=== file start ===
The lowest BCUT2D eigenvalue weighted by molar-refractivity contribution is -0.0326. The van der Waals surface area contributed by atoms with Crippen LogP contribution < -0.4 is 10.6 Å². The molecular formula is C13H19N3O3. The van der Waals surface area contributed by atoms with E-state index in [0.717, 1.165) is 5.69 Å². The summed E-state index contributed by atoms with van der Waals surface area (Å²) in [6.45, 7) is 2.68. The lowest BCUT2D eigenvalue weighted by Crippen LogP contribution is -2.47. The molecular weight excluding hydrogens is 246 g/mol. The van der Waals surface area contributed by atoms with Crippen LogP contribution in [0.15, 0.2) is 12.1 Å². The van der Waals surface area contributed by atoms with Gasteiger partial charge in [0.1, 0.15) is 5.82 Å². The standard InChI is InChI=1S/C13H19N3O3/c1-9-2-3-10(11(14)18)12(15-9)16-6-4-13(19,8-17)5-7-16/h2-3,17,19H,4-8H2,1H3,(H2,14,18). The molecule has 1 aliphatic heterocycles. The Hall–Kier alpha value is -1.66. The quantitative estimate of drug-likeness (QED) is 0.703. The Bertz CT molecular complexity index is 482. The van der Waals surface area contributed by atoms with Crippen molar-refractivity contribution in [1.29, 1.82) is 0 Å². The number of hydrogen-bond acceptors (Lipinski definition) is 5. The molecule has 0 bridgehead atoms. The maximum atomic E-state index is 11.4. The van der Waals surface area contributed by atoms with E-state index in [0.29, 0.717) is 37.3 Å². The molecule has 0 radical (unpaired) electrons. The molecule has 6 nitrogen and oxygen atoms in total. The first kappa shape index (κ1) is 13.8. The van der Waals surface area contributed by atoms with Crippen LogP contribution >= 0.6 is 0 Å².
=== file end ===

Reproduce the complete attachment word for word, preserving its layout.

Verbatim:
The lowest BCUT2D eigenvalue weighted by molar-refractivity contribution is -0.0326. The van der Waals surface area contributed by atoms with Crippen LogP contribution < -0.4 is 10.6 Å². The molecular formula is C13H19N3O3. The van der Waals surface area contributed by atoms with E-state index in [0.717, 1.165) is 5.69 Å². The summed E-state index contributed by atoms with van der Waals surface area (Å²) in [6.45, 7) is 2.68. The lowest BCUT2D eigenvalue weighted by Crippen LogP contribution is -2.47. The molecular weight excluding hydrogens is 246 g/mol. The van der Waals surface area contributed by atoms with Crippen LogP contribution in [0.15, 0.2) is 12.1 Å². The van der Waals surface area contributed by atoms with Gasteiger partial charge in [0.1, 0.15) is 5.82 Å². The standard InChI is InChI=1S/C13H19N3O3/c1-9-2-3-10(11(14)18)12(15-9)16-6-4-13(19,8-17)5-7-16/h2-3,17,19H,4-8H2,1H3,(H2,14,18). The molecule has 1 aliphatic heterocycles. The Hall–Kier alpha value is -1.66. The quantitative estimate of drug-likeness (QED) is 0.703. The Bertz CT molecular complexity index is 482. The van der Waals surface area contributed by atoms with Crippen molar-refractivity contribution in [1.29, 1.82) is 0 Å². The number of hydrogen-bond acceptors (Lipinski definition) is 5. The molecule has 0 bridgehead atoms. The maximum atomic E-state index is 11.4. The van der Waals surface area contributed by atoms with E-state index in [0.29, 0.717) is 37.3 Å². The molecule has 0 radical (unpaired) electrons. The molecule has 6 nitrogen and oxygen atoms in total. The first kappa shape index (κ1) is 13.8. The van der Waals surface area contributed by atoms with Crippen LogP contribution >= 0.6 is 0 Å².